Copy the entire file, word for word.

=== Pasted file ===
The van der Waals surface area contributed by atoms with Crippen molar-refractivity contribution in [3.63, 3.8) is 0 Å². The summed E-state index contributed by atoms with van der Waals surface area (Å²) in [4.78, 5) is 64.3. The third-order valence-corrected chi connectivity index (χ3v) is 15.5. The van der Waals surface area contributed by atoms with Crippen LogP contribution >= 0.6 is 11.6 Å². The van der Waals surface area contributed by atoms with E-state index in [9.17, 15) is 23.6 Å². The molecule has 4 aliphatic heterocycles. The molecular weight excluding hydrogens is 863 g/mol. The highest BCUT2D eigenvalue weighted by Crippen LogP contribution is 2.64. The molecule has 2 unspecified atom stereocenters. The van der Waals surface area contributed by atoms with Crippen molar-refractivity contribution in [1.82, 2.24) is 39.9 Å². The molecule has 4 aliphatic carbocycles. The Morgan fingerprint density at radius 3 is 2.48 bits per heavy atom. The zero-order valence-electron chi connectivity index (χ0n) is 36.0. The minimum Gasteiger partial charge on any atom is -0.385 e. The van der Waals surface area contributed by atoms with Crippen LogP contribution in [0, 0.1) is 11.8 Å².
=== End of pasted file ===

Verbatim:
The van der Waals surface area contributed by atoms with Crippen molar-refractivity contribution in [3.63, 3.8) is 0 Å². The summed E-state index contributed by atoms with van der Waals surface area (Å²) in [4.78, 5) is 64.3. The third-order valence-corrected chi connectivity index (χ3v) is 15.5. The van der Waals surface area contributed by atoms with Crippen LogP contribution >= 0.6 is 11.6 Å². The van der Waals surface area contributed by atoms with E-state index in [9.17, 15) is 23.6 Å². The molecule has 4 aliphatic heterocycles. The molecular weight excluding hydrogens is 863 g/mol. The highest BCUT2D eigenvalue weighted by Crippen LogP contribution is 2.64. The molecule has 2 unspecified atom stereocenters. The van der Waals surface area contributed by atoms with Crippen molar-refractivity contribution in [1.82, 2.24) is 39.9 Å². The molecule has 4 aliphatic carbocycles. The Morgan fingerprint density at radius 3 is 2.48 bits per heavy atom. The zero-order valence-electron chi connectivity index (χ0n) is 36.0. The minimum Gasteiger partial charge on any atom is -0.385 e. The van der Waals surface area contributed by atoms with Crippen LogP contribution in [0, 0.1) is 11.8 Å².